Self-Employment: Your Next Career Move?

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Whether you’ve lost your job due to the COVID-19 pandemic or are simply ready for a change, you may be feeling nervous about entering the job market right now. After record losses in early 2020, the job market is recovering slowly and the country remains down millions of jobs.

If job hunting isn’t panning out, there may be another option: self-employment. Whether launching a company or freelancing from home, self-employment offers a path forward when every resumé seems like a dead end. However, it’s not as simple as coming up with a business idea and a logo. Here’s what you need to know before pivoting your career to self-employment.

What counts as self-employment?

“Self-employment” is a broad term that covers a wide range of work. If you’re struggling to find a job, these self-employment options let you create opportunity for yourself.

  • Freelancing is one of the easiest ways to get started in self-employment. Freelance platforms let professionals quickly create a profile and start marketing their skills and bidding on jobs.
  • Gig workers are also self-employed. While not all gigs pay well, there are some gig economy jobs that can replace a full-time salary.
  • If you want to build something bigger, consider starting a business of your own. E-commerce, consulting, and service-based businesses like translating, tutoring, and dog walking are affordable businesses you can start quickly.

Essential skills for self-employed workers

No matter what type of self-employment you pursue, there are certain things you need to know as a self-employed professional. These are the skills and responsibilities that every self-employed worker should learn.

  • Self-employed people are responsible for paying their own employment taxes, including self-employment tax. Estimated tax payments are due on a quarterly basis.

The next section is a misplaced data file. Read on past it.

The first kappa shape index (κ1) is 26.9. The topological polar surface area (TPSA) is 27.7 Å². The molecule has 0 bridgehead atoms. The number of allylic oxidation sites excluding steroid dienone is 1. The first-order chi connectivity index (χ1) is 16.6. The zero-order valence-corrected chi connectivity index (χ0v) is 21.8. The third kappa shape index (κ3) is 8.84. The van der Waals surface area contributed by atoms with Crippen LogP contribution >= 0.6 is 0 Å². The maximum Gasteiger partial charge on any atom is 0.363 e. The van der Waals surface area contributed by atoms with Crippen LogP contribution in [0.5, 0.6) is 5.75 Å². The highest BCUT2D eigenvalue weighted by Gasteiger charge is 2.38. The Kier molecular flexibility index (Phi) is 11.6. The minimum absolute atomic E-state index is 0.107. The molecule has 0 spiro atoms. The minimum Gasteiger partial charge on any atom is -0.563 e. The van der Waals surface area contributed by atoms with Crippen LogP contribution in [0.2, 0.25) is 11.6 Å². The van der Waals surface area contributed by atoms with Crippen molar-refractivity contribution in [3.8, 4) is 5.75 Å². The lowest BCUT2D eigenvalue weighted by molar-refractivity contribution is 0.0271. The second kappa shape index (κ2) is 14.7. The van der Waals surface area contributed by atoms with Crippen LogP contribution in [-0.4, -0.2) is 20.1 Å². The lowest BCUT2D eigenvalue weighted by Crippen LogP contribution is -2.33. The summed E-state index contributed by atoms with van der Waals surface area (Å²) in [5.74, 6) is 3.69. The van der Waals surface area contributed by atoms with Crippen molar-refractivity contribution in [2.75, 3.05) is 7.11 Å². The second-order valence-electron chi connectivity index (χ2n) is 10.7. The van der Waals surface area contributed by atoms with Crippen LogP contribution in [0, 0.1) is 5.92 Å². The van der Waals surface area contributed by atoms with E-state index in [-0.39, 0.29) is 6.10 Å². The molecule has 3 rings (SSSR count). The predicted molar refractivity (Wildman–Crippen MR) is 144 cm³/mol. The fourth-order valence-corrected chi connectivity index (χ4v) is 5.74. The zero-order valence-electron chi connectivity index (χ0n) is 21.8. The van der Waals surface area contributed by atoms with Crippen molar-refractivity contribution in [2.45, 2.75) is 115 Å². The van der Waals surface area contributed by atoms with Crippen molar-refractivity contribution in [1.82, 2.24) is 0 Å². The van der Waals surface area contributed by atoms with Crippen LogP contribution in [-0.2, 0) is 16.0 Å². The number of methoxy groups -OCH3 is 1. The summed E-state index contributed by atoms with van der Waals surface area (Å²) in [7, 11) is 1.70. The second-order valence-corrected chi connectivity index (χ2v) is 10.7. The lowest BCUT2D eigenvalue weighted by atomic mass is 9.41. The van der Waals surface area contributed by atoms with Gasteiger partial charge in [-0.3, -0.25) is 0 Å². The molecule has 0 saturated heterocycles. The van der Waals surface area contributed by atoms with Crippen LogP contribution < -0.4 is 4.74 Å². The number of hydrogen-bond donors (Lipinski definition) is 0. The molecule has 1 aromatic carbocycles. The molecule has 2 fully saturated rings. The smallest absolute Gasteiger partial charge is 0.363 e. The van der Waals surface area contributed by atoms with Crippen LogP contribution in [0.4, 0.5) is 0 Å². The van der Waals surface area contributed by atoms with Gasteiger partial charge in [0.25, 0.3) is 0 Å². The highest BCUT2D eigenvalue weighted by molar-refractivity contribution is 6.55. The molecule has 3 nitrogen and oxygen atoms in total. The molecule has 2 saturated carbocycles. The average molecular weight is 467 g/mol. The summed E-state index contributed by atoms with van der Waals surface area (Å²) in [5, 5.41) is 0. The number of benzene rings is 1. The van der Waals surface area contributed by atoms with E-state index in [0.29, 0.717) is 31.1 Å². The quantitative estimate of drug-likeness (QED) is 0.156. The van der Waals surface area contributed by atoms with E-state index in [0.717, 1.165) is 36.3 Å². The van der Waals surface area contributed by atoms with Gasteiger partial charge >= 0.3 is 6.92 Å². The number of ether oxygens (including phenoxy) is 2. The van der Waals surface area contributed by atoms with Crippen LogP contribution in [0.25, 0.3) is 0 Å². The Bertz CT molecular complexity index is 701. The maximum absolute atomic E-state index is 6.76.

• Deductions save money on business taxes, but you can’t deduct an expense if you didn’t record it. Every self-employed person should have basic bookkeeping skills as well as an accountant on dial.
  • Self-employed professionals also need to market their services. Luckily, marketing doesn’t have to be expensive to be effective.

What veterans should know about self-employment

Self-employment is especially well-suited to veterans. Not only does working for yourself give disabled veterans the flexibility and accessibility they need, but there are a number of programs to support veterans in starting their own business.

  • The SBA offers a wide range of resources to veteran entrepreneurs. These include entrepreneurship training programs, funding for veteran-owned small businesses, and set-aside contracts for veteran-owned businesses.
  • Veteran business owners also have access to exclusive business grants and loans. These include programs for honorably discharged veterans, service-disabled veterans, and the spouses of active duty service members and veterans.
  • Disabled veterans who want to work from home can apply for Specially Adapted Housing and Special Home Adaptation grants from the U.S. Department of Veterans Affairs. These grants provide funds for service-disabled veterans to buy, build, or adapt a home for accessibility.
  • If you’re a wounded veteran who’s looking for additional resources, please get in touch with Heartbeat Serving Wounded Warriors.

What comes after self-employment?

After building business skills working for yourself, you may find yourself asking, “What’s next?” There’s no single path forward for entrepreneurs, but if you’re ready to take your career to the next level, consider one of these steps.

  • Hiring your first employees lets you scale your business, but it’s not a decision to take lightly. Be sure you understand the legal side of hiring and compensation before transitioning from self-employed to employer.
  • A master in business administration can turn your entrepreneurial experience into a lucrative corporate position. Or, pursue another degree and pivot your career to something new. No matter what you study, whether it’s something related to business or IT, doing it online makes it easy to fit education into your busy schedule.
  • Enjoying self-employment? Continue growing your skills through podcasts that boost your resume and grow your earning potential.

For some people, self-employment is a stopgap solution while they look for work. For others, it’s the career change they’ve been looking for! No matter what brings you to self-employment, take advantage of resources like these so you can keep your career moving forward no matter what life throws your way.

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